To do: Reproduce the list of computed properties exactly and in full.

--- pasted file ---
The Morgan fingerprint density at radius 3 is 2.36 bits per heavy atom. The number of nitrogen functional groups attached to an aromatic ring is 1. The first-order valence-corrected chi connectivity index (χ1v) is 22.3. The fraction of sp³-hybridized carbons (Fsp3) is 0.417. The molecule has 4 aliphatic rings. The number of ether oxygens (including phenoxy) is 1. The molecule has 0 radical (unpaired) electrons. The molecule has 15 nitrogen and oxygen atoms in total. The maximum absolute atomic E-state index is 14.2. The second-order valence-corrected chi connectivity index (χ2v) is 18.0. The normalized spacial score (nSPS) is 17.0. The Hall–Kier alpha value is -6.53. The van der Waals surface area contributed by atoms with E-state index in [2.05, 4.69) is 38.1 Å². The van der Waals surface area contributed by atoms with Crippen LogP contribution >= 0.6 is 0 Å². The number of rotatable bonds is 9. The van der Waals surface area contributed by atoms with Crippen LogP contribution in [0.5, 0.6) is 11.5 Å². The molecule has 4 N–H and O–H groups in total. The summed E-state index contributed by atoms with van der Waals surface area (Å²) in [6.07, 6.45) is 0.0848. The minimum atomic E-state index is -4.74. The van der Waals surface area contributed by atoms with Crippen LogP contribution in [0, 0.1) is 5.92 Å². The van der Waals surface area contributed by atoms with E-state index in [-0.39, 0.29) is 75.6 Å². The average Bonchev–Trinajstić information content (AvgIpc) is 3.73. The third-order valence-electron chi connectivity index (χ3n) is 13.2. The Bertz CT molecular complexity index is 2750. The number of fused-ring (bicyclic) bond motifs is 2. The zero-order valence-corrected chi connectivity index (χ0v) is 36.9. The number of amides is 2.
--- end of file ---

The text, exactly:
The Morgan fingerprint density at radius 3 is 2.36 bits per heavy atom. The number of nitrogen functional groups attached to an aromatic ring is 1. The first-order valence-corrected chi connectivity index (χ1v) is 22.3. The fraction of sp³-hybridized carbons (Fsp3) is 0.417. The molecule has 4 aliphatic rings. The number of ether oxygens (including phenoxy) is 1. The molecule has 0 radical (unpaired) electrons. The molecule has 15 nitrogen and oxygen atoms in total. The maximum absolute atomic E-state index is 14.2. The second-order valence-corrected chi connectivity index (χ2v) is 18.0. The normalized spacial score (nSPS) is 17.0. The Hall–Kier alpha value is -6.53. The van der Waals surface area contributed by atoms with E-state index in [2.05, 4.69) is 38.1 Å². The van der Waals surface area contributed by atoms with Crippen LogP contribution >= 0.6 is 0 Å². The number of rotatable bonds is 9. The van der Waals surface area contributed by atoms with Crippen LogP contribution in [0.5, 0.6) is 11.5 Å². The molecule has 4 N–H and O–H groups in total. The summed E-state index contributed by atoms with van der Waals surface area (Å²) in [6.07, 6.45) is 0.0848. The minimum atomic E-state index is -4.74. The van der Waals surface area contributed by atoms with Crippen LogP contribution in [0, 0.1) is 5.92 Å². The van der Waals surface area contributed by atoms with E-state index in [-0.39, 0.29) is 75.6 Å². The average Bonchev–Trinajstić information content (AvgIpc) is 3.73. The third-order valence-electron chi connectivity index (χ3n) is 13.2. The Bertz CT molecular complexity index is 2750. The number of fused-ring (bicyclic) bond motifs is 2. The zero-order valence-corrected chi connectivity index (χ0v) is 36.9. The number of amides is 2.